Today Hestan Smart Cooking and ChefSteps debuted a deep link integration between their two cooking apps. What this means is the user can initiate a cook within the Hestan app, seamlessly transfer to the ChefSteps Joule to sous vide a protein like steak, and then finish the cook with the Hestan Cue smart cooking system.
“We’ve come together with the team at ChefSteps to bring you a new “Sous Vide” mode for Mix & Match with sear-only recipes. Each recipe links directly to the corresponding protein in the ChefSteps’ Joule app for seamless sous vide cooking. Our team of culinary scientists developed these recipes to give you the best sear and the crispiest skin to pair with all of your favorite Cue sauces (plus a few new ones from our friends at ChefSteps)!”
While this may seem like a relatively small piece of news, I think it’s an interesting glimpse at what a more fully evolved connected kitchen could look like.
Before I get to why I think that is so, let’s step back and look at the problems the smart home industry has had with broken and incompatible experiences in multibrand, multi-device smart homes.
The Smart Home Is Often Not So Smart
One of the biggest problems with the smart home is consumer confusion and frustration over the incompatibility of different products and consumer experiences. More devices often mean more apps and more connections to manage, the result of which for the consumer can be a growing number of disjointed experiences that often require more work than less technology-centric approaches.
When I surveyed smart home industry executives at the end of last year, they identified consumer confusion over technologies as the biggest hurdle preventing greater adoption in their industry.
Efforts to create widely adopted frameworks like HomeKit have helped, but these are still vendor-driven offerings that don’t eliminate a consumer’s exposure to incompatible apps and broken user experiences. Universal front-end interfaces like Alexa offer great promise and will no doubt play a big part in more seamless and unified experiences across a multi-vendor smart home environment, but today’s voice integrations are often shallow and usually don’t enable inter-product integration experiences.
Which brings us to the kitchen. While the connected kitchen is embryonic compared to the broader smart home, 2017 has seen strong movement among appliance makers, housewares companies and technology vendors who see an opportunity to make their products more connected. Of course, the danger here is the same as with the smart home, where consumers have a bunch of non-interoperable devices and apps and give up because trying to make it all work is just too much work.
In my kitchen, I have a variety of connected food appliances, none of which work together. This includes three sous vide appliances, a connected grill, a beer brewer, and coffee maker. All connected, but none to each other. And while I may not have much need for my coffee maker and my sous vide machine to communicate now (or ever?), I can see an obvious reason for my sous vide app and my grill app to work together. Taking it a step further, it makes sense for my shopping app, food storage app (smart fridge), oven, countertop cooking apps (sous vide, etc.) to work together to hand off between stages.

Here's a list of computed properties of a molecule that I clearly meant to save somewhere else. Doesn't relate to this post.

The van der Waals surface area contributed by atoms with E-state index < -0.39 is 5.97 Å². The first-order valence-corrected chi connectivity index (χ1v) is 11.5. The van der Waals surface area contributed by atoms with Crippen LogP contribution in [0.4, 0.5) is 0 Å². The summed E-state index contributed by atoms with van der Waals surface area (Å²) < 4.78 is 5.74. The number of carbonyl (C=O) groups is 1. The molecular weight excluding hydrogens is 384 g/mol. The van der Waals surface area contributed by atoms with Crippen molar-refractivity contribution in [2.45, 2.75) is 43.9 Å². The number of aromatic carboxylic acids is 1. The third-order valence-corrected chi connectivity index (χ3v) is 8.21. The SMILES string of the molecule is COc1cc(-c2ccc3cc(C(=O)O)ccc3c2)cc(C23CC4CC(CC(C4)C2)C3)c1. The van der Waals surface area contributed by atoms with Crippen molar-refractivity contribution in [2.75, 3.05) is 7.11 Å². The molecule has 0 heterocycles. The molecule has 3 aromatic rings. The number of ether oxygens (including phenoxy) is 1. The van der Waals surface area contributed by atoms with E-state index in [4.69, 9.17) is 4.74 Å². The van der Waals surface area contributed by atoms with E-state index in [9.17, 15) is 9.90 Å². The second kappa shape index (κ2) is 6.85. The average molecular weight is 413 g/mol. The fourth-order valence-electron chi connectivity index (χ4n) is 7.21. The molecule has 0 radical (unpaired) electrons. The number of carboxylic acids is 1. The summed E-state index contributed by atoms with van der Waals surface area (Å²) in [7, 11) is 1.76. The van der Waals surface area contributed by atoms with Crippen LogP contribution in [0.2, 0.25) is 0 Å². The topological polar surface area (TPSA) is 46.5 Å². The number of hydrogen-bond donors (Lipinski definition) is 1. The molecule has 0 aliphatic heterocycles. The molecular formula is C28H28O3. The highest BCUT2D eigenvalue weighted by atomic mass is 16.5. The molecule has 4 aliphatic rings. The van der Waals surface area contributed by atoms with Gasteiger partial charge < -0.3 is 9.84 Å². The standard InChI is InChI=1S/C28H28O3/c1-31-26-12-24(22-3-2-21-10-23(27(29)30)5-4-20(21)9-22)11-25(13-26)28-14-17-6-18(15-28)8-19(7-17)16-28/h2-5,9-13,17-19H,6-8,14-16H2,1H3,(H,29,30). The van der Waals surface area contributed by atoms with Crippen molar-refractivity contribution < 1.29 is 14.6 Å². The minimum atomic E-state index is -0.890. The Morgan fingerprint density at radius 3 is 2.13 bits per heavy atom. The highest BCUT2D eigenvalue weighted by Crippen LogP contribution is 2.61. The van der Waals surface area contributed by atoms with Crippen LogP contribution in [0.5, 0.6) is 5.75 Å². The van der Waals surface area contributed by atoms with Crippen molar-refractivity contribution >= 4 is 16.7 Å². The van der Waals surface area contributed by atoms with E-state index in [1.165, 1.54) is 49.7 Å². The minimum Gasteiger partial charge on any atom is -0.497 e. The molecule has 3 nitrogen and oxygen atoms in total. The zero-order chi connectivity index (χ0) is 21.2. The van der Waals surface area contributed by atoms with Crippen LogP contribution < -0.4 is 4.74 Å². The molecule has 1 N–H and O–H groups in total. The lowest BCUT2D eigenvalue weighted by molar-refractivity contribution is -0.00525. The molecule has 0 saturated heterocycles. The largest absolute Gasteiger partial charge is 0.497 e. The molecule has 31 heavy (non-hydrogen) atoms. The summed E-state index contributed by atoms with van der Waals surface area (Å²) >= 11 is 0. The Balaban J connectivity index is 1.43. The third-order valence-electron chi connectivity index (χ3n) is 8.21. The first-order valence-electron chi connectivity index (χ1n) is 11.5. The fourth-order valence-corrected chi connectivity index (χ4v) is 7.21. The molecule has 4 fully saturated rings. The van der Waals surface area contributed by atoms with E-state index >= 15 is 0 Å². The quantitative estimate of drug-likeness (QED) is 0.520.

But it goes beyond connecting the various cooking steps. Take health and nutrition, where there are companies like Bosch who are working on food scanners to let us know instantly the nutritional makeup of food in our kitchen There would be tremendous value in allowing that info to instantly be shared with any of my cooking devices, my fitness wearable, and my fitness apps. I also believe Apple’s HealthKit will someday incorporate info in realtime about the caloric and nutrient makeup of your food intake; that info is not nearly as valuable if it is not useable with a connected kitchen.
So you can see where I’m going. The ability to connect devices, even at the app level, will ultimately reduce consumer frustration and likely result in faster adoption of these products. Longer term, there is great promise in better integration of appliances, and only through greater integration will we realize the promise of a connected kitchen.
Oh yeah, About That News
Still interested in the specifics of the announcement? I caught up with Hestan’s product software lead Jordan Meyer, who told me the three components of the latest version of their app:
The availability of new sous vide recipes. These recipes will walk you visually through cooking sous vide and will work with any sous vide circulator.
The ChefSteps integration. This is where the sous video recipes go next-level. Jordan said that Hestan recognized their smart pan and induction heating system would not cook a 2″ steak as well as a sous vide circulator, so they decided to work with the ChefSteps (he tells me the Hestan folks are fans of the Joule). Where the Hestan does excel, such as sauces and finishing a steak, the user can then use the Cue.
Lastly, Hestan also took some of ChefSteps recipes and added their step-by-step cooking guidance within the app.
Bottom line, this type of device and app integration makes these appliances more usable. If you are a cooking enthusiast who embraces modern tools as a way to put food on the table, eventually you’ll want to ensure your tools work together without suffering from app fatigue or a lack of interoperability.
Today Hestan and ChefSteps showed us what such a connected kitchen might look like.